Imaginary friends can save your sanity

This post was written by Megan on April 29, 2010
Posted Under: burnout and stress management

Imaginary friend cartoon for burnout

Some say it's often the simple things that work best. But I say it's often the crazy things that work best.

These are possibly the words of a crazy person, so can you believe them?

I want to tell you about my imaginary friends. That's right. Not just one but many. And, yes, you can be the judge regarding the level of my sanity.

Right now, it's not looking so good. But hang in there…

 

Life without imaginary friends

When you are burned out, you feel overwhelmed. Overwhelmed by the many demands in life. Sound logical enough?

I was overwhelmed by many things, and I don't even have children. I was overwhelmed by having a freelance business, three blog sites and a novel that I want to edit. I also have a worn-out central nervous system.

All these parts of my life felt like children, pulling at my sleeve, all wanting my attention at once. And they all demanded some kind of sustenance that I couldn't see myself delivering. I was too tired.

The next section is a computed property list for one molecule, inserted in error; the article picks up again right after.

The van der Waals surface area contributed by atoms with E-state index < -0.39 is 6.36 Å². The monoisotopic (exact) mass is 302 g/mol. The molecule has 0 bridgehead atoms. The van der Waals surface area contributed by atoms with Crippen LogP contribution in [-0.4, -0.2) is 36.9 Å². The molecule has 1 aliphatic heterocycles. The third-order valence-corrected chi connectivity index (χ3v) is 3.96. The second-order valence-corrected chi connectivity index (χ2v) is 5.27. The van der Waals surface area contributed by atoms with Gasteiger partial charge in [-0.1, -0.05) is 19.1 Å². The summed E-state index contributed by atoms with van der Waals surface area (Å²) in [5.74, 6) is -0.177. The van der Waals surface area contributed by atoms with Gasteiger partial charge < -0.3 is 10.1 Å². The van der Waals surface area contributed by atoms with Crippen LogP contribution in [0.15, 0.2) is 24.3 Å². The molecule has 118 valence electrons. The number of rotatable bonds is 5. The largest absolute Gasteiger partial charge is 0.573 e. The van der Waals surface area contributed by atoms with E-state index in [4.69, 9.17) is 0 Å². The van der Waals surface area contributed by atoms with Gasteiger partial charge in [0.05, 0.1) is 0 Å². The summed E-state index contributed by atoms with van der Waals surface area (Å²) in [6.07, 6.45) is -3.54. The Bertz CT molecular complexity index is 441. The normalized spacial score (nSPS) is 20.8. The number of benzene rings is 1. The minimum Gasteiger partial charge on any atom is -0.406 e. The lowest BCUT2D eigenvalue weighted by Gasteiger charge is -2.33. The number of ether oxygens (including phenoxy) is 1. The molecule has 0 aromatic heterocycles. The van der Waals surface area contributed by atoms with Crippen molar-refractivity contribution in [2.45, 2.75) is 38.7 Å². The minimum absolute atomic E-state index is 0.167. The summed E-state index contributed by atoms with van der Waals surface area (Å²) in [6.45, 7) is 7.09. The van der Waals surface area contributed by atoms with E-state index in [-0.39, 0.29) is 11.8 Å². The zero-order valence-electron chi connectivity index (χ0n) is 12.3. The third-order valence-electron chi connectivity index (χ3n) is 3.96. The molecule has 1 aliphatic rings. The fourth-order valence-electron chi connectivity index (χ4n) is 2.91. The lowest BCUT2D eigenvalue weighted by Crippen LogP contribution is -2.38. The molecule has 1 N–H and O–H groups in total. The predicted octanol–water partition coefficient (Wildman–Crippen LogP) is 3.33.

The sassy, savvy chick

Then I went to see intuitive counsellor, Shauna Teaken. Originally, if someone told me to go and see an intuitive counsellor, I would have politely explained that intuitive counselling is a load of wah-wah.

As it turns out, Shauna is a sassy, savvy chick who pulls no punches. No wah-wah here. She doesn't assume she knows it all either. Yes, within ten minutes, she seemed to know me (and my absent parents) better than anyone I know. Shauna could probably tell me what colour my undies were. But more importantly, she made practical, logical, easy to apply suggestions. Suggestions like having imaginary friends.